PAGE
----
Part of the problem is that I still have no full-time person in the lab to oversee everything in my absence. For a variety of reasons (which I'll cover someday), I've been able to keep the lights on and publications flowing with tiny grants, but haven't yet landed anything big enough to pay for much more than supplies and a bit of hourly labor. So, while I have some fabulous grad students who have worked in the lab long enough to be independent, there still really isn't anyone "in charge" when I'm not around. I worry constantly that something bad will happen when I'm gone and there won't be anyone around to deal with it.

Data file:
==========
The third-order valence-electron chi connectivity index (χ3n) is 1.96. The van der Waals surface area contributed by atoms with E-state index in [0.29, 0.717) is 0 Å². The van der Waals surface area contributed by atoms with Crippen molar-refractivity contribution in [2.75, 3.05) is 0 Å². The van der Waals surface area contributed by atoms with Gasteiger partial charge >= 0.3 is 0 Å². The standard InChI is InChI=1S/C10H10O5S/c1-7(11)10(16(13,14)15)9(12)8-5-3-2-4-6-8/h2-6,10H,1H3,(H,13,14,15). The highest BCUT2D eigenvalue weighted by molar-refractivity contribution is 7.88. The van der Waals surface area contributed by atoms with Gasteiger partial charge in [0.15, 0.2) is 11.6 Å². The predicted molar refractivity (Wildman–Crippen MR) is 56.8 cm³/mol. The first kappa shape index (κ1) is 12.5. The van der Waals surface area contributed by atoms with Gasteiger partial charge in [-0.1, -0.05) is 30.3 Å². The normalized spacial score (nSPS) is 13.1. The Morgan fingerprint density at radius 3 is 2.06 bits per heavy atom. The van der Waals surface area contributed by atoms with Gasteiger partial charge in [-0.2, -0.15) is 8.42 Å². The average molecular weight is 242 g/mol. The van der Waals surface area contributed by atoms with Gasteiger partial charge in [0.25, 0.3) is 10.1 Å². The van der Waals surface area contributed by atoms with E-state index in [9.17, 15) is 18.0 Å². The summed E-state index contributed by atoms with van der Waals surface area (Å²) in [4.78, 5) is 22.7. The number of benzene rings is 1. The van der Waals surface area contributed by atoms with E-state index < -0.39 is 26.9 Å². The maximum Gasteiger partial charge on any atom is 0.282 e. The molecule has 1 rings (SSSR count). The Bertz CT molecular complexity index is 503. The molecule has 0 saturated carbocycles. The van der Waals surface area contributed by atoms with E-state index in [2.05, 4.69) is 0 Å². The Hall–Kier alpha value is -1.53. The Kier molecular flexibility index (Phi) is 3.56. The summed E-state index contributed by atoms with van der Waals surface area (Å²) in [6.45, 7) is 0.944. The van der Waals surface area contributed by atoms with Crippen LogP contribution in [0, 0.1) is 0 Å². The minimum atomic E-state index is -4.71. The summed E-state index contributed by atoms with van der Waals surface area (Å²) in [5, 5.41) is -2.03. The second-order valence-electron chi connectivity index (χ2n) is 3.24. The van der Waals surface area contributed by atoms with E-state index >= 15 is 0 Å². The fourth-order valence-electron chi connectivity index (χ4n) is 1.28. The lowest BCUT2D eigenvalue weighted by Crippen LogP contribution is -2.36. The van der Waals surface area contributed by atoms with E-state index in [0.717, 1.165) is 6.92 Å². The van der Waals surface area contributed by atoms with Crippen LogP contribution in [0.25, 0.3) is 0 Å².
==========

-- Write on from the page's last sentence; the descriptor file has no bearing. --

The other issue is that vacations aren't relaxing anymore. Granted, the last real "vacation" I had--where I actually went to a destination with the sole purpose of taking a break, and ended up actually doing only that--was as a high schooler. Since that time, any time off has been spent traveling to visit family members back home, almost always coupled with assignments to finish or papers/grants to write. Yet no matter what or how much I do when I'm traveling, I never feel caught up when I return home. It's days like these when I almost long for my waitressing days of yore, when I could at least leave the job behind and not worry about playing catch-up when I returned to work. How do you out there do it? Unplug totally? (Not an option due to issues with Progeny's biological father, unfortunately--need at least a phone on). Leave the computer behind, lab be damned? Middle ground?